Definition of hive in US English:

hive

noun

  • 1A beehive.

    • ‘A soldier ran up and fired shots at it until it dropped the hive and ran off into the forest.’
    • ‘In the winter they have no use, and are expelled from the hive.’
    • ‘They were transferred to a hive and then taken out to Kent.’
    • ‘The brick was not dropped on top of the hive because there were height differences between the source colony hives.’
    • ‘Regardless, I scooped more up from the hive and scoffed them down.’
    • ‘However, when fully ‘sealed over’ and ripened in the hive, the honey acquired its characteristic taste and flavour.’
    • ‘The hum from the hive rises threateningly when it is disturbed.’
    • ‘If you overwinter your hive, don't harvest all the honey from the hive.’
    • ‘To restock the hive would cost around £50 and the entire crop of honey, worth about £140, is also useless.’
    • ‘He arrives with a special poison and pours it into the hive.’
    • ‘Enjoy nature and learn from the flight of birds, the green of the trees, the insects that carry life with them to the hive.’
    • ‘Now, farmers have introduced more innovatively designed hives from Germany while still making the hive out of local wood.’
    • ‘Move slowly, especially through overhanging vegetation and brush, to avoid disturbing nests and hives.’
    • ‘A swarm of bees arrived in Derrybeg last Sunday and decided to make a hive in a chimney pot in Third Avenue.’
    • ‘The bees raise the virgin queens until mature at which time the beekeeper transfers them into a small hive called a nucleus.’
    • ‘I'm just trying to locate exactly where the hive's at.’
    • ‘Whether you have your own hive or you pick up honey in the store, below are some ideas on how you can use this sweetener.’
    • ‘Two market executive members - Ron Rudiak and Tom Fast each have a table selling honey, fresh from the hive.’
    • ‘When I throw this rock at the hive, we both have to run straight at the hive and scoop it up into the shirt.’
    • ‘In addition, nonhumans would own what they build, such as hives and nests.’
    1. 1.1 The bees in a hive.
      • ‘The state has 440,000 bee hives and beekeepers from other states drive their hives in each year to supplement them.’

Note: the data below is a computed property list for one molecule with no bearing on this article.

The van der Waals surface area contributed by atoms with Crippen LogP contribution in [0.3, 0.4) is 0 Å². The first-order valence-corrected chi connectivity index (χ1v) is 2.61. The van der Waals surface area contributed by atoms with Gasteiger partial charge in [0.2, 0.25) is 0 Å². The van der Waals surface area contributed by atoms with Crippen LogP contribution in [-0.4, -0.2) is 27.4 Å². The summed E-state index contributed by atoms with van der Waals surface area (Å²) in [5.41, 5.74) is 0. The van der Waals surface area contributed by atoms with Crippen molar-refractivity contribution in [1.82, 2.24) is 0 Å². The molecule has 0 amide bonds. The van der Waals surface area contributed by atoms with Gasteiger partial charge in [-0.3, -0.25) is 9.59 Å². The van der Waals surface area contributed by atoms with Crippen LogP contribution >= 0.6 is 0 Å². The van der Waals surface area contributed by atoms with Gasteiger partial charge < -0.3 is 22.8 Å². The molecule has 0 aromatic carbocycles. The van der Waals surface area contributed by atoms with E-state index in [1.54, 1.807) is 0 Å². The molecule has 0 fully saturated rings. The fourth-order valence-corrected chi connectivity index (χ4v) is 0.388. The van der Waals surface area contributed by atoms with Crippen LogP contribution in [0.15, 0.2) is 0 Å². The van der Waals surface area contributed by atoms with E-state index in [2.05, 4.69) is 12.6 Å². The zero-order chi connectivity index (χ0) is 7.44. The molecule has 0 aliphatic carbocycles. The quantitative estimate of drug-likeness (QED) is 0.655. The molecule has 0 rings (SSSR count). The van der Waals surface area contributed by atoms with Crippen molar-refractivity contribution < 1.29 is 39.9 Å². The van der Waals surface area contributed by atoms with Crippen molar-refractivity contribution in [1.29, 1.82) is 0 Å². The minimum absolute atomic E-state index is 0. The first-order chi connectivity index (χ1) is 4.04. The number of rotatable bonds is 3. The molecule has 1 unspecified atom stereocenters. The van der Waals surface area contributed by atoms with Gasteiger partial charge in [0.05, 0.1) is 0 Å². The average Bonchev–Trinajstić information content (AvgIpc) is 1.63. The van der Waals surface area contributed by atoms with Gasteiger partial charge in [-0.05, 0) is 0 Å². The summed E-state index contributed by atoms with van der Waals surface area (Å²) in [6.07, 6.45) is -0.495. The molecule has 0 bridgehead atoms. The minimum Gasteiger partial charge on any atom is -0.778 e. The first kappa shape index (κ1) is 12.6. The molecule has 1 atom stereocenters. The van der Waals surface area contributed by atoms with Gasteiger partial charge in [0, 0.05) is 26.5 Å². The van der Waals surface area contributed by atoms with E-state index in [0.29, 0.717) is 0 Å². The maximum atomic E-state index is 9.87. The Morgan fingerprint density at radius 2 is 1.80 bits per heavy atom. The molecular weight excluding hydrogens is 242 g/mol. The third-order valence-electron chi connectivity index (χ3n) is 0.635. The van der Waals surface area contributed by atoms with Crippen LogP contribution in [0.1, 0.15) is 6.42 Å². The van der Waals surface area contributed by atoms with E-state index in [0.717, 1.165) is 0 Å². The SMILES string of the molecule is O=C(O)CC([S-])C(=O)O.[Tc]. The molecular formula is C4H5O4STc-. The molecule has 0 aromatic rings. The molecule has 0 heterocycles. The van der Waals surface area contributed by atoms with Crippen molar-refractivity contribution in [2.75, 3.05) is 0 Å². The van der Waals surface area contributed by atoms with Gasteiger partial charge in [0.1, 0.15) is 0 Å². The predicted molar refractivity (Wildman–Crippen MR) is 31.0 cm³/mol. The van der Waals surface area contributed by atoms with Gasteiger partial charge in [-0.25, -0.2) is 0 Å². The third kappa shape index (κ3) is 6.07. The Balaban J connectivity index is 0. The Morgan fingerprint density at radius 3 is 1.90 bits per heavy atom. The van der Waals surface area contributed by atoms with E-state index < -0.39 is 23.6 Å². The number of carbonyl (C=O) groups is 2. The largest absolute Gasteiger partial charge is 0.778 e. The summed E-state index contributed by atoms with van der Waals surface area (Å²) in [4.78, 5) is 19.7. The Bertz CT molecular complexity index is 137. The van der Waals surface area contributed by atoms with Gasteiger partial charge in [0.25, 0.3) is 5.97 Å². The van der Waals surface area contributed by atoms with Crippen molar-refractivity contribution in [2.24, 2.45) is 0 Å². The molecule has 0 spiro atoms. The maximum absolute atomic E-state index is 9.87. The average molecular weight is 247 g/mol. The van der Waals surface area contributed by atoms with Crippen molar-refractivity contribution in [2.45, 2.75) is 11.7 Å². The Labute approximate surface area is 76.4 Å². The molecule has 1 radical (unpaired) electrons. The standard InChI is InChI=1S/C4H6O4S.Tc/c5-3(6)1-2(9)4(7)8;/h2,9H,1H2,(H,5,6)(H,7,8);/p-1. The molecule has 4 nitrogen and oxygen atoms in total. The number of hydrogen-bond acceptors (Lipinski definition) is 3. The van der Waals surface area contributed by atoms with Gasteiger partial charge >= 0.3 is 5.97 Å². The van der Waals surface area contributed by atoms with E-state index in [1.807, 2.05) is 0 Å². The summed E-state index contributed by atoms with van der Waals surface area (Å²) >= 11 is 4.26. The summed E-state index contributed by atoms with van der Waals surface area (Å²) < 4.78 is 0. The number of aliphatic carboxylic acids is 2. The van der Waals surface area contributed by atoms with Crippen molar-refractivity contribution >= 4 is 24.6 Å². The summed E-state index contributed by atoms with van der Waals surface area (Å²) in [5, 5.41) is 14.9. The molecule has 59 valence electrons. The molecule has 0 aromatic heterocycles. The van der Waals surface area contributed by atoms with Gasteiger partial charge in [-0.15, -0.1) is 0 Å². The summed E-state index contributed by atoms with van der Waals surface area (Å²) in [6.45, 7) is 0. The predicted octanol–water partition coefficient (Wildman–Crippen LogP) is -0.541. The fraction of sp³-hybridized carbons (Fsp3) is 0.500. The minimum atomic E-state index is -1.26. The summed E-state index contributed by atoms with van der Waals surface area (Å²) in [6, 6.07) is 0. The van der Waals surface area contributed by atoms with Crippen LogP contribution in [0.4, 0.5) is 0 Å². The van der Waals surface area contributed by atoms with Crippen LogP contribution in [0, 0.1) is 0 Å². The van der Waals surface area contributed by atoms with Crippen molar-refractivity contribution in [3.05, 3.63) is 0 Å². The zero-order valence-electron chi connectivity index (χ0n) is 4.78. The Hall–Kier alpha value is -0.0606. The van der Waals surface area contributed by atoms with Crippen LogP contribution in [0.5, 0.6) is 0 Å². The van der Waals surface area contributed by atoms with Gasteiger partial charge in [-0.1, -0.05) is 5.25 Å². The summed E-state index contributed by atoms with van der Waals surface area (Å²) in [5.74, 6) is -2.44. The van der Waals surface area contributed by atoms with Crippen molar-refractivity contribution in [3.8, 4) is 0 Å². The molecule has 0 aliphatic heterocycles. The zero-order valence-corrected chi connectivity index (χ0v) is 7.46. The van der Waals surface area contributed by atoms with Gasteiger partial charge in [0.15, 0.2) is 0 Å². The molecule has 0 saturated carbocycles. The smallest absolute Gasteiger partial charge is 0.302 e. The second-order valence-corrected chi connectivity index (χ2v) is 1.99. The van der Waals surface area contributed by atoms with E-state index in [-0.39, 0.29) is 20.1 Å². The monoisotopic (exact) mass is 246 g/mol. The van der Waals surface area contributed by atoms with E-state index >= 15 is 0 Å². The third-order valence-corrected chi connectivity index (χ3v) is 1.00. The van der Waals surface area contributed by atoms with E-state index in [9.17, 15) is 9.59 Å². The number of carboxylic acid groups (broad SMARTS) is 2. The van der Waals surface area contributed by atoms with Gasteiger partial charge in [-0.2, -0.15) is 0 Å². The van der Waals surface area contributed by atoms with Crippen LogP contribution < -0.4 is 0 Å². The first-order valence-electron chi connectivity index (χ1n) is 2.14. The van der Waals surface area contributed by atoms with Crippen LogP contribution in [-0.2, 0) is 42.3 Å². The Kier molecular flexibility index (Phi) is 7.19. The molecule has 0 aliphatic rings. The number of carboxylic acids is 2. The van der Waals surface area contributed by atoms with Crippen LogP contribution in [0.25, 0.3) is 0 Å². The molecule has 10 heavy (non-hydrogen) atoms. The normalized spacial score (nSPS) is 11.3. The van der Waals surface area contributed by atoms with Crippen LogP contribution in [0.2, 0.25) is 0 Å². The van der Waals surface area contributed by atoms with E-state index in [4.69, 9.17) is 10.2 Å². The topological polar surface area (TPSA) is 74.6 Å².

• ‘The fly then emerges from its host, ready to infect other members of the hive.’
      • ‘Such social hymenoptera may live together in nests or hives of many thousands of individuals, all descended form a single queen.’
      • ‘One hive, he said, could produce 300 hives in three years.’
      • ‘I know Morrissey sounds like he's trying to swallow a hive of honeybees, but this is a fantastic live album.’
      • ‘But they are my responsibility, and it's always heartbreaking if a hive dies out.’
      • ‘Still the pod drew nearer to the hive and risked entering the swarm.’
      swarm, flock, flight, covey, drove, herd
      View synonyms
    2. 1.2 A thing that has the domed shape of a beehive.
      • ‘So, we have put the nuc into a full-size hive and are crossing our fingers.’
      • ‘As if to literalize the longing of the title, a breathtakingly extended axle-like element joins a towering wheel to a tall woven hive shape.’
  • 2A place in which people are busily occupied.

    ‘the kitchen became a hive of activity’
    • ‘The Meeting House, Ballitore, was a hive of industry on Sunday January 25, when our correspondent called.’
    • ‘Jakarta's sprawling metropolis has become a close-knit hive of concern.’
    • ‘The downstairs bar is a hive of diversity, with shoppers, tradesmen, suits and tourists contributing to the sociable atmosphere.’
    • ‘The phrase conjured up the image of a hive of busy accountants in green eyeshades, scouring the tax code for hidden exemptions.’
    • ‘With the work complete just over a year ago, Airfield opened to the public and is now a hive of activity.’
    • ‘Back to the contemptible hive of infamy from which you came!’
    • ‘Wellstone sounded like righteous promise personified - and Minnesota like an idealist hive.’
    • ‘Irish roads are a hive of activity as family members crisscross the countryside en route to family events.’
    • ‘The studio has been transformed this morning into a hive of rabid shoe designers.’